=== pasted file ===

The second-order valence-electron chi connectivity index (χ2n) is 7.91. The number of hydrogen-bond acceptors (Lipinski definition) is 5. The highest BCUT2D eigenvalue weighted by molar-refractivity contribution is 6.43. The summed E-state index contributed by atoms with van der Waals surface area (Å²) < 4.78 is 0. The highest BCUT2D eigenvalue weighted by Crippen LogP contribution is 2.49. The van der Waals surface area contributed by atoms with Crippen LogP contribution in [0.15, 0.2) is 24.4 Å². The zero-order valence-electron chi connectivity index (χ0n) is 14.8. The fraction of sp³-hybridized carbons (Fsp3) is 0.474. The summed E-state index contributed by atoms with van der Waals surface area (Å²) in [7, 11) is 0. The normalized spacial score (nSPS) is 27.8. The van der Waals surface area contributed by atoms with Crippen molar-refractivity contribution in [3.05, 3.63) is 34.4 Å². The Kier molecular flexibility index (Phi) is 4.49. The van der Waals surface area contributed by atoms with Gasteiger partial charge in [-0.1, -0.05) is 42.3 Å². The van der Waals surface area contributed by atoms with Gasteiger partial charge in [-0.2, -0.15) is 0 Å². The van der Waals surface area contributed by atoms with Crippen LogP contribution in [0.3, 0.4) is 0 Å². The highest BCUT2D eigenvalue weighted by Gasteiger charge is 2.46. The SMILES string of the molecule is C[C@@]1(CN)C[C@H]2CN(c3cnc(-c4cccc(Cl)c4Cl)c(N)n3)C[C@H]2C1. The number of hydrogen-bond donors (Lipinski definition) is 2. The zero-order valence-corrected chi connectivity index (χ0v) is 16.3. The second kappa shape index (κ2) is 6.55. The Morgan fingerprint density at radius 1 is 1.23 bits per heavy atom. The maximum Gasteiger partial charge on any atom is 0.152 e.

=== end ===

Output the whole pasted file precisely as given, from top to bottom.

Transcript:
The second-order valence-electron chi connectivity index (χ2n) is 7.91. The number of hydrogen-bond acceptors (Lipinski definition) is 5. The highest BCUT2D eigenvalue weighted by molar-refractivity contribution is 6.43. The summed E-state index contributed by atoms with van der Waals surface area (Å²) < 4.78 is 0. The highest BCUT2D eigenvalue weighted by Crippen LogP contribution is 2.49. The van der Waals surface area contributed by atoms with Crippen LogP contribution in [0.15, 0.2) is 24.4 Å². The zero-order valence-electron chi connectivity index (χ0n) is 14.8. The fraction of sp³-hybridized carbons (Fsp3) is 0.474. The summed E-state index contributed by atoms with van der Waals surface area (Å²) in [7, 11) is 0. The normalized spacial score (nSPS) is 27.8. The van der Waals surface area contributed by atoms with Crippen molar-refractivity contribution in [3.05, 3.63) is 34.4 Å². The Kier molecular flexibility index (Phi) is 4.49. The van der Waals surface area contributed by atoms with Gasteiger partial charge in [-0.1, -0.05) is 42.3 Å². The van der Waals surface area contributed by atoms with Gasteiger partial charge in [-0.2, -0.15) is 0 Å². The van der Waals surface area contributed by atoms with Crippen LogP contribution in [0.3, 0.4) is 0 Å². The highest BCUT2D eigenvalue weighted by Gasteiger charge is 2.46. The SMILES string of the molecule is C[C@@]1(CN)C[C@H]2CN(c3cnc(-c4cccc(Cl)c4Cl)c(N)n3)C[C@H]2C1. The number of hydrogen-bond donors (Lipinski definition) is 2. The zero-order valence-corrected chi connectivity index (χ0v) is 16.3. The second kappa shape index (κ2) is 6.55. The Morgan fingerprint density at radius 1 is 1.23 bits per heavy atom. The maximum Gasteiger partial charge on any atom is 0.152 e.